Russian Foreign Policy: Three Historical Stages and Two Future Scenarios

In: Russian Politics
Sergei Karaganov Academic Supervisor and Dean, Faculty of World Economy and International Affairs, HSE University Moscow Russia
Honorary Chairman, the Presidium of The Council on Foreign and Defense Policy Moscow Russia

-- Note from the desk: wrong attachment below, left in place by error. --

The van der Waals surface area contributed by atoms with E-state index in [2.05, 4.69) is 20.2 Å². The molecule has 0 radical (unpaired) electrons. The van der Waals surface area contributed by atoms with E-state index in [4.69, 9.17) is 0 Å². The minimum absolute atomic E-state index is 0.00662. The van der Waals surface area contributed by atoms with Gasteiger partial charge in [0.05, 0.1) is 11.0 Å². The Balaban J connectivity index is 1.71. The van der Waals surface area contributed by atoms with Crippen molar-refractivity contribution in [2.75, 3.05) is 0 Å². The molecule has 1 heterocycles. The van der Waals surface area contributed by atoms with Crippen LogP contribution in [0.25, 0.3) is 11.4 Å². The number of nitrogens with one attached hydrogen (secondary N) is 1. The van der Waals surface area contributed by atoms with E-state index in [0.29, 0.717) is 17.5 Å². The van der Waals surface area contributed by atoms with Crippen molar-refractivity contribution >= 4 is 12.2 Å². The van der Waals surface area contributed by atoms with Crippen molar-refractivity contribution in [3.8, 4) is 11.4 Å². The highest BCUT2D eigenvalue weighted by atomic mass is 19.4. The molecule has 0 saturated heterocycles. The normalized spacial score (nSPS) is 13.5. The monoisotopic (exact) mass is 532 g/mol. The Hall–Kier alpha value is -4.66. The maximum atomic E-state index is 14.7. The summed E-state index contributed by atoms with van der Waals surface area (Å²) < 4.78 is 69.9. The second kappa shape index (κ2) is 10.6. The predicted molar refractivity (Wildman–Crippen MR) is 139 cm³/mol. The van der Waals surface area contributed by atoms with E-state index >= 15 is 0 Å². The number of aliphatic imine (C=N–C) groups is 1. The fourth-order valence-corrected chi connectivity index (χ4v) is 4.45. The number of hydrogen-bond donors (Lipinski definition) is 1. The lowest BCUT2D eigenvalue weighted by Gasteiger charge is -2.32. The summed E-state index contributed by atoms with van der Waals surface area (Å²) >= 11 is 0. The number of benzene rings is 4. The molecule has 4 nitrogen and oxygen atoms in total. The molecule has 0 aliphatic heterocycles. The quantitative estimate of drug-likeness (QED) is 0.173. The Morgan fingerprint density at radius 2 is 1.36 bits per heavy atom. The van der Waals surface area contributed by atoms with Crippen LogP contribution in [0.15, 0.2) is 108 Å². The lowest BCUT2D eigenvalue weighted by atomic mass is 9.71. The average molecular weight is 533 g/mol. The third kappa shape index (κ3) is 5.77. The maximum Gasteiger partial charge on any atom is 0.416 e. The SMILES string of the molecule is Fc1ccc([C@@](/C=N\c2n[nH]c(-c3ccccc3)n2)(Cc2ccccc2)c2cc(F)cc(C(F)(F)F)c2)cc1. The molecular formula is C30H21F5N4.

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There have been several stages in Russia’s foreign policy since 1991. From a naive and idealistic pro-Western course, to ‘getting up from its knees’, to asserting itself as an independent great power. Around 2018, this trajectory reached a plateau, with the potential for decline. Since then, Russia and the world began to face fresh challenges and an almost qualitatively different environment. Even before the start of the epidemic in 2020, it was clear that Russia required a new foreign policy, built on what had been achieved in previous decades, but geared towards the future. This would include a strong ideology, focus on internal growth and development, and the development a streamlined and more cost-effective approach to foreign policy to adjust to a more turbulent and chaotic external environment. Despite growing international chaos and unpredictability, two scenarios for Russian foreign policy are surfacing. An optimistic one in which Russia successfully adapts to these changing circumstances, and a less optimistic one where it continues its current course of internal development, failing to live up to its full potential, but nevertheless still retaining the ability to play an independent and significant role in world affairs.

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